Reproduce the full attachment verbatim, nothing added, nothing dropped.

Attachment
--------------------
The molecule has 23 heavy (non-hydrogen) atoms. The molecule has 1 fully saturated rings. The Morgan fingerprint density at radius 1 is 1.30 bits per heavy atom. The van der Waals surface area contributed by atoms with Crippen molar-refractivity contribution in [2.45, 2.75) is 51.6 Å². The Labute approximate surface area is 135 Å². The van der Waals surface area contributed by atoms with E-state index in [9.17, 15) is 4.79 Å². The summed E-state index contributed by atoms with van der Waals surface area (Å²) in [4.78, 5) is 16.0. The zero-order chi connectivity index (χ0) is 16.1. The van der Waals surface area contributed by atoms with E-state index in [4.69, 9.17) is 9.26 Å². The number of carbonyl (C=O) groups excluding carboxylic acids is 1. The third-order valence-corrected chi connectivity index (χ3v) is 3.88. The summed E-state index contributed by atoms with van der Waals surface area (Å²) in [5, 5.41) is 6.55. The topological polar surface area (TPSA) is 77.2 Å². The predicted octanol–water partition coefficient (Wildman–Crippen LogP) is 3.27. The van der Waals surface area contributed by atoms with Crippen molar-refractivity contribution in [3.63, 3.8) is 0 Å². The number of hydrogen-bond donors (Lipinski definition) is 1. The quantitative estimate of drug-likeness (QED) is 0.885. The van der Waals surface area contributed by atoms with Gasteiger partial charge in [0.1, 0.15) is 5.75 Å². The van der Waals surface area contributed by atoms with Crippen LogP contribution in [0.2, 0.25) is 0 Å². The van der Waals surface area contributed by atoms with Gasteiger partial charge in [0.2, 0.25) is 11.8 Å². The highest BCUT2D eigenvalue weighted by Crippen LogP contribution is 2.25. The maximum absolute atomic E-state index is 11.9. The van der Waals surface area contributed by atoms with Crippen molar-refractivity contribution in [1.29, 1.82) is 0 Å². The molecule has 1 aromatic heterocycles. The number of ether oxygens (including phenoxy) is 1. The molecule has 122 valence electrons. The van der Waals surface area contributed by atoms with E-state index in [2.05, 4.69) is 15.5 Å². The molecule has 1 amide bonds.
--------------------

The molecule has 23 heavy (non-hydrogen) atoms. The molecule has 1 fully saturated rings. The Morgan fingerprint density at radius 1 is 1.30 bits per heavy atom. The van der Waals surface area contributed by atoms with Crippen molar-refractivity contribution in [2.45, 2.75) is 51.6 Å². The Labute approximate surface area is 135 Å². The van der Waals surface area contributed by atoms with E-state index in [9.17, 15) is 4.79 Å². The summed E-state index contributed by atoms with van der Waals surface area (Å²) in [4.78, 5) is 16.0. The zero-order chi connectivity index (χ0) is 16.1. The van der Waals surface area contributed by atoms with E-state index in [4.69, 9.17) is 9.26 Å². The number of carbonyl (C=O) groups excluding carboxylic acids is 1. The third-order valence-corrected chi connectivity index (χ3v) is 3.88. The summed E-state index contributed by atoms with van der Waals surface area (Å²) in [5, 5.41) is 6.55. The topological polar surface area (TPSA) is 77.2 Å². The predicted octanol–water partition coefficient (Wildman–Crippen LogP) is 3.27. The van der Waals surface area contributed by atoms with Crippen molar-refractivity contribution in [3.63, 3.8) is 0 Å². The number of hydrogen-bond donors (Lipinski definition) is 1. The quantitative estimate of drug-likeness (QED) is 0.885. The van der Waals surface area contributed by atoms with Gasteiger partial charge in [0.1, 0.15) is 5.75 Å². The van der Waals surface area contributed by atoms with Crippen LogP contribution in [0.2, 0.25) is 0 Å². The van der Waals surface area contributed by atoms with Gasteiger partial charge in [0.2, 0.25) is 11.8 Å². The highest BCUT2D eigenvalue weighted by Crippen LogP contribution is 2.25. The maximum absolute atomic E-state index is 11.9. The van der Waals surface area contributed by atoms with Crippen molar-refractivity contribution in [1.29, 1.82) is 0 Å². The molecule has 1 aromatic heterocycles. The number of ether oxygens (including phenoxy) is 1. The molecule has 122 valence electrons. The van der Waals surface area contributed by atoms with E-state index in [2.05, 4.69) is 15.5 Å². The molecule has 1 amide bonds.